Where the wind blows

Source: press release, 1 December 2021

The Blade Pitch exhibit gives visitors the opportunity to visualise complex concepts such as air movement
The Blade Pitch exhibit gives visitors the opportunity to visualise complex concepts such as air movement (photo: ASC)

An innovative exhibit at Aberdeen Science Centre (ASC) is using leading-edge simulation software to test how changing the pitch of a wind turbine blade in response to wind speed can achieve optimum power generation.

Blade Pitch, set in ASC’s Energy Zone, was designed by exhibition specialist Huttinger who created more than 60 new interactive exhibits as part of ASC’s multi-million-pound renovation. In developing the exhibit, Huttinger worked closely together with CADFEM and Ansys. CADFEM is a leading provider of engineering simulation services and distributor of Ansys simulation technology. Ansys is the world-leading provider of engineering simulation software.

A principal sponsor of the Blade Pitch exhibit, Ansys’ simulation software uses cutting edge science and technology that gives visitors the opportunity to visualise complex concepts such as air movement.

The exhibit uses live simulation which makes it possible to simulate the physical behaviour of a structure such as a blade or turbine within seconds. Engineers around the world use simulation to understand and develop today’s complex products and to help them formulate their decision making.

It is one of a series of exhibits in the Energy Zone which demonstrates how the energy mix is made different types of energy including increasingly important renewable sources such as wind power.

Visitors to the centre can put theory to the test by setting wind speed in the exhibit then adjusting the blade pitch to try and set the propellor rotation at its most effective working point depending on the wind speed they’ve set.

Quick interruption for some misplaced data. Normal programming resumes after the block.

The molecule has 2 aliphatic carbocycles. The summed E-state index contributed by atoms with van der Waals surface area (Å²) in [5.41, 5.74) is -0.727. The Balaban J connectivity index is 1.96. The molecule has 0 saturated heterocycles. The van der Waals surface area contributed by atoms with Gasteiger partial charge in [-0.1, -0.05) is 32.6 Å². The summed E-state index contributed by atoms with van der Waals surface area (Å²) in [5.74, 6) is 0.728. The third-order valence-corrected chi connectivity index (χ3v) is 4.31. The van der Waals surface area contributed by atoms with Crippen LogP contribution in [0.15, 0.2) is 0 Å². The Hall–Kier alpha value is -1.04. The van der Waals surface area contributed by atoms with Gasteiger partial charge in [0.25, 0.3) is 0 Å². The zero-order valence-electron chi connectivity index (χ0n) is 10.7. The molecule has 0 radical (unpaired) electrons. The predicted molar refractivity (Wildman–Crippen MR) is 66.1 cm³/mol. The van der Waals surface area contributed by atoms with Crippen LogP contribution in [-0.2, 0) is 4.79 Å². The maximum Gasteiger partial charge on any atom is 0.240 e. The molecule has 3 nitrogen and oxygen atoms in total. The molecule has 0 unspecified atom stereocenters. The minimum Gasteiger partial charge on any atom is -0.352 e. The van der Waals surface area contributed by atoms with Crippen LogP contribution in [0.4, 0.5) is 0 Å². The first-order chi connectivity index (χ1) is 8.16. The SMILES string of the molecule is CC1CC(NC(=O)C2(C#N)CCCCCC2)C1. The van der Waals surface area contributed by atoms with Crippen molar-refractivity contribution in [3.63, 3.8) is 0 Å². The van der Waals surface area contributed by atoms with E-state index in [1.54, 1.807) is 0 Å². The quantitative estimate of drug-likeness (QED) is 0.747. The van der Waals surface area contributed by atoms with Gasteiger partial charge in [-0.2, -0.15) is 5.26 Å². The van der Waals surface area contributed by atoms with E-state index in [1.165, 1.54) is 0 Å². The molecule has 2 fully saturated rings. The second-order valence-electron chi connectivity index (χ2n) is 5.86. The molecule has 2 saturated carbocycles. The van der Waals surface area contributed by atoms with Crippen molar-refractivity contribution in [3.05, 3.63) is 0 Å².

It shows how turbulence is generated, how the wind moves around blades, which forces act on the wing according to the wind flow, and how those forces propel the turbine to a lesser or greater extent depending on its pitch. The software technology uses computer graphic cards with thousands of computing cores to produce calculations within seconds.

David Rodger, CEO of Aberdeen Renewable Energy Group (AREG) says, “The North-east of Scotland has a long history of being at the heart of the energy sector and with projects such as the European Offshore Wind Development Centre (EOWDC) on our doorstep, this is likely to continue for a long time to come. As we aim to get to net zero, it’s never been more important for young people to learn about the complexities of the energy industry and how our energy is produced. This exhibit brings learning to life and is a fantastic addition to the Aberdeen Science Centre.”

ASC’s GBP 4.7 million redevelopment was made possible by generous support and funding from the Inspiring Science Fund – a partnership between the Department for Business, Energy and Industrial Strategy (BEIS), UK Research and Innovation (UKRI) and Wellcome – with additional funding provided by Opportunity North East (ONE) and Aberdeen City Council.

The project secured a further GBP 1.5 million from funders and sponsors including OPITO, Shell, Equinor, BP, The Robertson Trust, TAQA and CNOOC to deliver quality exhibits and programmes to enhance the overall visitor experience at the venue. Fundraising is ongoing for future programmes and activities to engage visitors in science.

For more information on Aberdeen Science Centre, visit www.aberdeensciencecentre.org.